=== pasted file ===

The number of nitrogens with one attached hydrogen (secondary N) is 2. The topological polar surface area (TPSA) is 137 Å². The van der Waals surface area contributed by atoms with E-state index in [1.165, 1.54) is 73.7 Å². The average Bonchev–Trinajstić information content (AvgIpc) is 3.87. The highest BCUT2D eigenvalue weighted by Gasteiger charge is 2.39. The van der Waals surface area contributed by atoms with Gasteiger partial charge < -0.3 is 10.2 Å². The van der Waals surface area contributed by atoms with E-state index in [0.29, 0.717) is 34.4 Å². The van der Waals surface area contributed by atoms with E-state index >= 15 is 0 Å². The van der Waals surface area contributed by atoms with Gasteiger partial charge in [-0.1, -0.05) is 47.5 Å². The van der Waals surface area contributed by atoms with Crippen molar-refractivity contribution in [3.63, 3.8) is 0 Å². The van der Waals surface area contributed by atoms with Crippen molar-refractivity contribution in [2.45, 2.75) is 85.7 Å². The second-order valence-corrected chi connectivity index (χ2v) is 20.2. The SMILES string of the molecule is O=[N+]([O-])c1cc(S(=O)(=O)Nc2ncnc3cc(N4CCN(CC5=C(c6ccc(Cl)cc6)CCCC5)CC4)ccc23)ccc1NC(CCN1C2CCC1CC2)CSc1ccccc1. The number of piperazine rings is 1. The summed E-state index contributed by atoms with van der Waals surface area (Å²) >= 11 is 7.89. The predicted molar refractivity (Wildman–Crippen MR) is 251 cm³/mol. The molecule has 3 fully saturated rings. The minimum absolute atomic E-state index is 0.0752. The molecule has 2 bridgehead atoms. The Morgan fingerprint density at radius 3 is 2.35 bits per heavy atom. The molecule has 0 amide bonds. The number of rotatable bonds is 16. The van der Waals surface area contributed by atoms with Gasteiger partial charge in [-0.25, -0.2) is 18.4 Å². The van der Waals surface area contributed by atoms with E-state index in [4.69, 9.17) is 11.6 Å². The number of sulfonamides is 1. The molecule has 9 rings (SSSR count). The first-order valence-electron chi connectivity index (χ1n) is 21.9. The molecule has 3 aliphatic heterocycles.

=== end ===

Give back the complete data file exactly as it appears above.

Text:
The number of nitrogens with one attached hydrogen (secondary N) is 2. The topological polar surface area (TPSA) is 137 Å². The van der Waals surface area contributed by atoms with E-state index in [1.165, 1.54) is 73.7 Å². The average Bonchev–Trinajstić information content (AvgIpc) is 3.87. The highest BCUT2D eigenvalue weighted by Gasteiger charge is 2.39. The van der Waals surface area contributed by atoms with Gasteiger partial charge < -0.3 is 10.2 Å². The van der Waals surface area contributed by atoms with E-state index in [0.29, 0.717) is 34.4 Å². The van der Waals surface area contributed by atoms with E-state index >= 15 is 0 Å². The van der Waals surface area contributed by atoms with Gasteiger partial charge in [-0.1, -0.05) is 47.5 Å². The van der Waals surface area contributed by atoms with Crippen molar-refractivity contribution in [3.63, 3.8) is 0 Å². The van der Waals surface area contributed by atoms with Crippen molar-refractivity contribution in [2.45, 2.75) is 85.7 Å². The second-order valence-corrected chi connectivity index (χ2v) is 20.2. The SMILES string of the molecule is O=[N+]([O-])c1cc(S(=O)(=O)Nc2ncnc3cc(N4CCN(CC5=C(c6ccc(Cl)cc6)CCCC5)CC4)ccc23)ccc1NC(CCN1C2CCC1CC2)CSc1ccccc1. The number of piperazine rings is 1. The summed E-state index contributed by atoms with van der Waals surface area (Å²) >= 11 is 7.89. The predicted molar refractivity (Wildman–Crippen MR) is 251 cm³/mol. The molecule has 3 fully saturated rings. The minimum absolute atomic E-state index is 0.0752. The molecule has 2 bridgehead atoms. The Morgan fingerprint density at radius 3 is 2.35 bits per heavy atom. The molecule has 0 amide bonds. The number of rotatable bonds is 16. The van der Waals surface area contributed by atoms with Gasteiger partial charge in [-0.25, -0.2) is 18.4 Å². The van der Waals surface area contributed by atoms with E-state index in [4.69, 9.17) is 11.6 Å². The number of sulfonamides is 1. The molecule has 9 rings (SSSR count). The first-order valence-electron chi connectivity index (χ1n) is 21.9. The molecule has 3 aliphatic heterocycles.